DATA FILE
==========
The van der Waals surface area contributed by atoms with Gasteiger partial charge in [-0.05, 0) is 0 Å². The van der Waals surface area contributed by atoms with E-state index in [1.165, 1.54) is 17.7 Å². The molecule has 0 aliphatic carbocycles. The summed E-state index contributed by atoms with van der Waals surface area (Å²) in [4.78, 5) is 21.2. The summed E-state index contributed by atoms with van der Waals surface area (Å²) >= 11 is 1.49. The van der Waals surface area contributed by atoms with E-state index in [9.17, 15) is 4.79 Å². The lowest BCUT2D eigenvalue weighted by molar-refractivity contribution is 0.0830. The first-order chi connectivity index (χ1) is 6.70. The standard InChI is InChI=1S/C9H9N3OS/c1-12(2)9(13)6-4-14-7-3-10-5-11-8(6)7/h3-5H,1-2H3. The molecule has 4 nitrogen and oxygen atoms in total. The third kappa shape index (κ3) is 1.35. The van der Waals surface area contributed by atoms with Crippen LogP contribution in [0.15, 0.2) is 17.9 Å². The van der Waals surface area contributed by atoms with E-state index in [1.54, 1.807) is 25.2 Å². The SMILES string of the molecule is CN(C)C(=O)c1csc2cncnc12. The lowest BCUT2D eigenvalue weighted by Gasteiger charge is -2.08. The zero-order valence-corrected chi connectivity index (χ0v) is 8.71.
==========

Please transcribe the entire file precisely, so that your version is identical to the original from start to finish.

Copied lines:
The van der Waals surface area contributed by atoms with Gasteiger partial charge in [-0.05, 0) is 0 Å². The van der Waals surface area contributed by atoms with E-state index in [1.165, 1.54) is 17.7 Å². The molecule has 0 aliphatic carbocycles. The summed E-state index contributed by atoms with van der Waals surface area (Å²) in [4.78, 5) is 21.2. The summed E-state index contributed by atoms with van der Waals surface area (Å²) >= 11 is 1.49. The van der Waals surface area contributed by atoms with E-state index in [9.17, 15) is 4.79 Å². The lowest BCUT2D eigenvalue weighted by molar-refractivity contribution is 0.0830. The first-order chi connectivity index (χ1) is 6.70. The standard InChI is InChI=1S/C9H9N3OS/c1-12(2)9(13)6-4-14-7-3-10-5-11-8(6)7/h3-5H,1-2H3. The molecule has 4 nitrogen and oxygen atoms in total. The third kappa shape index (κ3) is 1.35. The van der Waals surface area contributed by atoms with Crippen LogP contribution in [0.15, 0.2) is 17.9 Å². The van der Waals surface area contributed by atoms with E-state index in [1.54, 1.807) is 25.2 Å². The SMILES string of the molecule is CN(C)C(=O)c1csc2cncnc12. The lowest BCUT2D eigenvalue weighted by Gasteiger charge is -2.08. The zero-order valence-corrected chi connectivity index (χ0v) is 8.71.